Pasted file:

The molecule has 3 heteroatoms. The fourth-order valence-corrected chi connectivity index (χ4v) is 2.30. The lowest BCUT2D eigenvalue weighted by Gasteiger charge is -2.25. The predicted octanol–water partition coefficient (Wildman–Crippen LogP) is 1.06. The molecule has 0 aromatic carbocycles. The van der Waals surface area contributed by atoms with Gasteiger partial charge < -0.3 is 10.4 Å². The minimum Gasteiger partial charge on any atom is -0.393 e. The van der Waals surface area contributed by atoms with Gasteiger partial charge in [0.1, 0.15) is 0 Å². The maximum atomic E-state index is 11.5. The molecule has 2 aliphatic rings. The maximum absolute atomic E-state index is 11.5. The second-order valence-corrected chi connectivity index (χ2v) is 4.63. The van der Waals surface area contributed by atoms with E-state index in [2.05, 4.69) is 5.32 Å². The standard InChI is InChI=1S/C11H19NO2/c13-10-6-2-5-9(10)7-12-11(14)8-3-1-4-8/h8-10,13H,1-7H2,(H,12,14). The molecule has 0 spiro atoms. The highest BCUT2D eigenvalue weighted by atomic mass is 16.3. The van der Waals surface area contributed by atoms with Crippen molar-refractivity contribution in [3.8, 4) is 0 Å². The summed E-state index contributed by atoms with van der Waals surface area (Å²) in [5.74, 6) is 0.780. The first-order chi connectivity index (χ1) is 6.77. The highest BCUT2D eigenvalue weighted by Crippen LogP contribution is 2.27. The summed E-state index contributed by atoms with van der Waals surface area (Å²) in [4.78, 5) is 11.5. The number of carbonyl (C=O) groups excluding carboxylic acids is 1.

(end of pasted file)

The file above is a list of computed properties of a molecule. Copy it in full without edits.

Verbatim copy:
The molecule has 3 heteroatoms. The fourth-order valence-corrected chi connectivity index (χ4v) is 2.30. The lowest BCUT2D eigenvalue weighted by Gasteiger charge is -2.25. The predicted octanol–water partition coefficient (Wildman–Crippen LogP) is 1.06. The molecule has 0 aromatic carbocycles. The van der Waals surface area contributed by atoms with Gasteiger partial charge < -0.3 is 10.4 Å². The minimum Gasteiger partial charge on any atom is -0.393 e. The van der Waals surface area contributed by atoms with Gasteiger partial charge in [0.1, 0.15) is 0 Å². The maximum atomic E-state index is 11.5. The molecule has 2 aliphatic rings. The maximum absolute atomic E-state index is 11.5. The second-order valence-corrected chi connectivity index (χ2v) is 4.63. The van der Waals surface area contributed by atoms with E-state index in [2.05, 4.69) is 5.32 Å². The standard InChI is InChI=1S/C11H19NO2/c13-10-6-2-5-9(10)7-12-11(14)8-3-1-4-8/h8-10,13H,1-7H2,(H,12,14). The molecule has 0 spiro atoms. The highest BCUT2D eigenvalue weighted by atomic mass is 16.3. The van der Waals surface area contributed by atoms with Crippen molar-refractivity contribution in [3.8, 4) is 0 Å². The summed E-state index contributed by atoms with van der Waals surface area (Å²) in [5.74, 6) is 0.780. The first-order chi connectivity index (χ1) is 6.77. The highest BCUT2D eigenvalue weighted by Crippen LogP contribution is 2.27. The summed E-state index contributed by atoms with van der Waals surface area (Å²) in [4.78, 5) is 11.5. The number of carbonyl (C=O) groups excluding carboxylic acids is 1.